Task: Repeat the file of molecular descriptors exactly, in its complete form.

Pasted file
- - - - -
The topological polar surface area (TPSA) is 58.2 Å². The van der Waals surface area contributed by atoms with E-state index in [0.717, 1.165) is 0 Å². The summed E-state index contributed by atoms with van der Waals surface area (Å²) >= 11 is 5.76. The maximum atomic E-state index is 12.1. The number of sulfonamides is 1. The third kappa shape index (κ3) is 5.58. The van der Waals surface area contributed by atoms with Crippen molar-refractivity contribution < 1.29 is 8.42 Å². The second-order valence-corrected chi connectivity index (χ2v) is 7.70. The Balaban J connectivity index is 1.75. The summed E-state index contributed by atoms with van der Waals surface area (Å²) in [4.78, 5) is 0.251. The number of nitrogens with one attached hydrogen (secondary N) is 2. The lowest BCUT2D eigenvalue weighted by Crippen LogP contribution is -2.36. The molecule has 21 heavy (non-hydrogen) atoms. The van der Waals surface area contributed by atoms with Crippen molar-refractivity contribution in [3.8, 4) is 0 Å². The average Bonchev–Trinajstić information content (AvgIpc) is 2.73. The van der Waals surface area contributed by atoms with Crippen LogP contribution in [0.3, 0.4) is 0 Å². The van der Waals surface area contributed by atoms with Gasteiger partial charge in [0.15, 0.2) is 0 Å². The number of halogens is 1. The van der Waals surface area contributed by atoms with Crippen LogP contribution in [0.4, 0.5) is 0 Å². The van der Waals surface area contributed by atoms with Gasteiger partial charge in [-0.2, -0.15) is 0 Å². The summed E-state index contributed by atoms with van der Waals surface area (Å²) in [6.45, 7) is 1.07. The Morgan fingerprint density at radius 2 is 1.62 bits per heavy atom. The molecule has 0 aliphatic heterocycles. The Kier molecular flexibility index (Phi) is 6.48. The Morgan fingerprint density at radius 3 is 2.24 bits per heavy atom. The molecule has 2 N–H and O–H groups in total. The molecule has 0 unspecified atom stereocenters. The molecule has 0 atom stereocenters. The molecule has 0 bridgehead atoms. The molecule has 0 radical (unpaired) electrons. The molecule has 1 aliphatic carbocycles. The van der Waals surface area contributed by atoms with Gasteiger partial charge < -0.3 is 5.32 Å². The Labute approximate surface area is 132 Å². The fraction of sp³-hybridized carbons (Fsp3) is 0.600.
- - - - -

The topological polar surface area (TPSA) is 58.2 Å². The van der Waals surface area contributed by atoms with E-state index in [0.717, 1.165) is 0 Å². The summed E-state index contributed by atoms with van der Waals surface area (Å²) >= 11 is 5.76. The maximum atomic E-state index is 12.1. The number of sulfonamides is 1. The third kappa shape index (κ3) is 5.58. The van der Waals surface area contributed by atoms with Crippen molar-refractivity contribution < 1.29 is 8.42 Å². The second-order valence-corrected chi connectivity index (χ2v) is 7.70. The Balaban J connectivity index is 1.75. The summed E-state index contributed by atoms with van der Waals surface area (Å²) in [4.78, 5) is 0.251. The number of nitrogens with one attached hydrogen (secondary N) is 2. The lowest BCUT2D eigenvalue weighted by Crippen LogP contribution is -2.36. The molecule has 21 heavy (non-hydrogen) atoms. The van der Waals surface area contributed by atoms with Crippen molar-refractivity contribution in [3.8, 4) is 0 Å². The average Bonchev–Trinajstić information content (AvgIpc) is 2.73. The van der Waals surface area contributed by atoms with Crippen LogP contribution in [0.3, 0.4) is 0 Å². The van der Waals surface area contributed by atoms with Gasteiger partial charge in [0.15, 0.2) is 0 Å². The number of halogens is 1. The van der Waals surface area contributed by atoms with Crippen LogP contribution in [0.4, 0.5) is 0 Å². The van der Waals surface area contributed by atoms with Gasteiger partial charge in [-0.2, -0.15) is 0 Å². The summed E-state index contributed by atoms with van der Waals surface area (Å²) in [6.45, 7) is 1.07. The Morgan fingerprint density at radius 2 is 1.62 bits per heavy atom. The molecule has 0 aliphatic heterocycles. The Kier molecular flexibility index (Phi) is 6.48. The Morgan fingerprint density at radius 3 is 2.24 bits per heavy atom. The molecule has 2 N–H and O–H groups in total. The molecule has 0 unspecified atom stereocenters. The molecule has 0 atom stereocenters. The molecule has 0 bridgehead atoms. The molecule has 0 radical (unpaired) electrons. The molecule has 1 aliphatic carbocycles. The van der Waals surface area contributed by atoms with Gasteiger partial charge < -0.3 is 5.32 Å². The Labute approximate surface area is 132 Å². The fraction of sp³-hybridized carbons (Fsp3) is 0.600.